Americans grapple with shortages as global supply chain seizes up

President Joe Biden addressed the breakdown in America’s logistics systems from one of nation's busiest ports

The US supply chain backlog, explained

The US supply chain backlog, explained
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Americans are dealing with inconveniences seldom seen in the land of plenty: empty supermarket shelves, lengthy waits for items ordered online and fast-rising prices on everything from milk to petrol.

Kinks in the global supply chain have caused shortages across the world, but in the US problems have been compounded by the country's crumbling infrastructure, which the recently passed bipartisan infrastructure bill aims to improve after decades of neglect by Washington.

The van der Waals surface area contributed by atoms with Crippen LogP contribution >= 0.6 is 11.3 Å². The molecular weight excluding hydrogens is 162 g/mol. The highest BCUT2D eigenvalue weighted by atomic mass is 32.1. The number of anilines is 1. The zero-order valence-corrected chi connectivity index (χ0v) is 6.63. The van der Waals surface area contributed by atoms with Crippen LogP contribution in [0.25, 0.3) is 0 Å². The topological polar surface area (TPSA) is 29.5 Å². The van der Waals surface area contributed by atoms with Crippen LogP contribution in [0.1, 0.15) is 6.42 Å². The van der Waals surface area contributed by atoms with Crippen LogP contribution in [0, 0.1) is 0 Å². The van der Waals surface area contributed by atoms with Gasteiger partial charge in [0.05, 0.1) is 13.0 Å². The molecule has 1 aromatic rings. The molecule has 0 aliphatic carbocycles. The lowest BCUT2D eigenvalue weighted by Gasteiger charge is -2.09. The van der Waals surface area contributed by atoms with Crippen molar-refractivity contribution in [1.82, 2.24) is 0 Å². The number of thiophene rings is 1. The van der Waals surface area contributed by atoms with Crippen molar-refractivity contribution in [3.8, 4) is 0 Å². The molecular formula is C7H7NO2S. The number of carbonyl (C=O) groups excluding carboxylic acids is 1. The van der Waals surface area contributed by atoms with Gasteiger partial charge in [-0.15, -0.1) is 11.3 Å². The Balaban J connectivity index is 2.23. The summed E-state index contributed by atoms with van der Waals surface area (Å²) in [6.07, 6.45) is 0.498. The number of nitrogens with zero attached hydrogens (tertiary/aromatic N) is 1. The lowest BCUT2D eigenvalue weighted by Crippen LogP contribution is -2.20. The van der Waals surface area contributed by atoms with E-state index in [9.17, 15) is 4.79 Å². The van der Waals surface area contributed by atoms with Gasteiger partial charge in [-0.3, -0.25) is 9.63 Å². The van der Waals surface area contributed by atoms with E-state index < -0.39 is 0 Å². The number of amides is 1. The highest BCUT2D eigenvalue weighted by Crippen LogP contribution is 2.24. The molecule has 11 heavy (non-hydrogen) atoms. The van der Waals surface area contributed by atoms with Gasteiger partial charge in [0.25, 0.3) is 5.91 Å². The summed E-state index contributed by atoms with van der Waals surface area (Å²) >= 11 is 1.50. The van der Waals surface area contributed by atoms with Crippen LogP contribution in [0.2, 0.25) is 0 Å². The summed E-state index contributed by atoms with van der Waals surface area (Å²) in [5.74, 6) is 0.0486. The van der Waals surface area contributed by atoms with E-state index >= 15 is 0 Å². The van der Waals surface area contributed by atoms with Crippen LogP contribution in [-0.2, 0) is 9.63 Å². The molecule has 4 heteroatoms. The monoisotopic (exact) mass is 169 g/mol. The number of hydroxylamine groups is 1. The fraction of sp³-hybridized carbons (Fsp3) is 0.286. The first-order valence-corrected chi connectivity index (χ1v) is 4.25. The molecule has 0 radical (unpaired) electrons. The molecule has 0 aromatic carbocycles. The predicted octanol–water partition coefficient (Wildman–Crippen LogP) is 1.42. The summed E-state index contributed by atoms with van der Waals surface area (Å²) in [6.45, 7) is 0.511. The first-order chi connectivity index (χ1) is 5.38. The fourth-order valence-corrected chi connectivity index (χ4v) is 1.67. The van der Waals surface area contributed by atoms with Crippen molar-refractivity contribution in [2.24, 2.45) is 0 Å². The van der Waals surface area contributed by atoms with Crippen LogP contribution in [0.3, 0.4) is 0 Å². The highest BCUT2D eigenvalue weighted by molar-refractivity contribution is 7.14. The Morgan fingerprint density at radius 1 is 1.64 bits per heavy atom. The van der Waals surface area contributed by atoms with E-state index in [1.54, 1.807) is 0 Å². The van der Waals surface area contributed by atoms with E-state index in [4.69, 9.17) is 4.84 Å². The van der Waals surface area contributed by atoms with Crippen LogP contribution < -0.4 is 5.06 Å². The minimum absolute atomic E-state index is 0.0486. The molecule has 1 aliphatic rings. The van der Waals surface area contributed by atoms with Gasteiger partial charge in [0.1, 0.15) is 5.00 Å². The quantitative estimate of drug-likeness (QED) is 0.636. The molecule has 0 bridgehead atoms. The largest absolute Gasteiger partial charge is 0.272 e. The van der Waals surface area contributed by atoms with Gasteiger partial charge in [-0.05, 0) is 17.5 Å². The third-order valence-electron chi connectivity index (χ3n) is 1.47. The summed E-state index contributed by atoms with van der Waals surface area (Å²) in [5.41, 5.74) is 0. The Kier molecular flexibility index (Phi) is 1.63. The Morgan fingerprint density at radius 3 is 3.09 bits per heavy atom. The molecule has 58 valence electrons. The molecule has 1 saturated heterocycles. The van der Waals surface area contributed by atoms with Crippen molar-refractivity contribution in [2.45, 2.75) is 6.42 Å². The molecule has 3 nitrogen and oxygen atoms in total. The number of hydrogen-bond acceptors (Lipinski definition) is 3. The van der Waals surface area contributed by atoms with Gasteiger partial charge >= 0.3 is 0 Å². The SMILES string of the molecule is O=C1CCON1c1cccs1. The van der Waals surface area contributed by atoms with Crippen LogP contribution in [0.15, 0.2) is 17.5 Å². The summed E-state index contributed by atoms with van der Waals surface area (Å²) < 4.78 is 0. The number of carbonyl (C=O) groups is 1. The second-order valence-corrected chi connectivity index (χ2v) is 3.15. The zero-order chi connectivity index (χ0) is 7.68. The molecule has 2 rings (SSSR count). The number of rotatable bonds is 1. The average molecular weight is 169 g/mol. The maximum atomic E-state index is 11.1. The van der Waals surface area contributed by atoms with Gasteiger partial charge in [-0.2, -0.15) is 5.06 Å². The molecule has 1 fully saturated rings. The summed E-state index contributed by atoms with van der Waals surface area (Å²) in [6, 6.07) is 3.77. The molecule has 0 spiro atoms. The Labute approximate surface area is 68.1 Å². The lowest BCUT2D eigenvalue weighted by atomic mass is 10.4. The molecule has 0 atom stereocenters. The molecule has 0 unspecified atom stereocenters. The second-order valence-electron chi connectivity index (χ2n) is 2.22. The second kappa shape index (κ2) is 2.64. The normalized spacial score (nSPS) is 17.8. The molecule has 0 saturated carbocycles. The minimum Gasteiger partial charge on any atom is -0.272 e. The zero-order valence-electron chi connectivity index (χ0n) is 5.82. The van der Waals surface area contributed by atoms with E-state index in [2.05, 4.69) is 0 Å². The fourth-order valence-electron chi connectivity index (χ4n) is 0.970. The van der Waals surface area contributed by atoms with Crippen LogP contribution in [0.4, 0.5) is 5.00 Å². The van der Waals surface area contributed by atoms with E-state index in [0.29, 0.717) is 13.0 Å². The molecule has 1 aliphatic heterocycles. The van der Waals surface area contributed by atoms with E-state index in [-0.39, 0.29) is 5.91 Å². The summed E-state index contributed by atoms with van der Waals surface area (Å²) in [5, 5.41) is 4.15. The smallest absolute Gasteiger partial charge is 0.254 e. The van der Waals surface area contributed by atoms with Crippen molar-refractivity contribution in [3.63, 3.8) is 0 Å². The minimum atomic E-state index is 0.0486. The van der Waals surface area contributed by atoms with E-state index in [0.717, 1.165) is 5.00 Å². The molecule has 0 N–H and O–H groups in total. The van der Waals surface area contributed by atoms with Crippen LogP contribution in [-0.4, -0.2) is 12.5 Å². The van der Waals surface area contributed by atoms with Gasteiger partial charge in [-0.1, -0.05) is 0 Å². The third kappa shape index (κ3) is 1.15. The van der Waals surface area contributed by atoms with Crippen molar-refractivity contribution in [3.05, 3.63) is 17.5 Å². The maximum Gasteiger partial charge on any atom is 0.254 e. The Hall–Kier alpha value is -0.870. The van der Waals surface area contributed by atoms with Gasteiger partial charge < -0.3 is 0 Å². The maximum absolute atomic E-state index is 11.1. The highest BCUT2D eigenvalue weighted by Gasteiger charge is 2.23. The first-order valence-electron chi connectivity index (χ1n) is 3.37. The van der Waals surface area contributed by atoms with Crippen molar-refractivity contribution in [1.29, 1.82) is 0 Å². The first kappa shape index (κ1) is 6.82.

It's all taking a toll on President Joe Biden, whose popularity has taken a plunge in recent weeks, with his administration scrambling to address the issue ahead of the busy holiday season and hoping it's not too late to save his legacy.

Speaking from the Port of Baltimore, Mr Biden addressed supply chain issues on the minds of many Americans as the holiday shopping season begins, admitting that freight logistics and the economy are incredibly complex issues.

“As long as goods and materials are getting where they need to go on time, there’s usually no need to worry about the supply chains, but when global disruptions hit, like a pandemic, they can hit supply chains particularly hard,” said Mr Biden.

“Covid-19 has stretched global supply chains like never before. And suddenly, when you go to order a pair of sneakers or a bicycle or Christmas presents for the family, you’re met with higher prices and long delays.”

The Port of Baltimore in Maryland, which boasts over 15,000 employees, is responsible for importing and exporting the bulk of the nation’s autos, farm machinery and construction equipment.

“Instead of pointing fingers, we’re seeing folks start to work together – railroads, ocean liners, labor, state and local governments.

“Progress has already begun and now we passed the bipartisan infrastructure bill, the deal, it’s only going to accelerate.”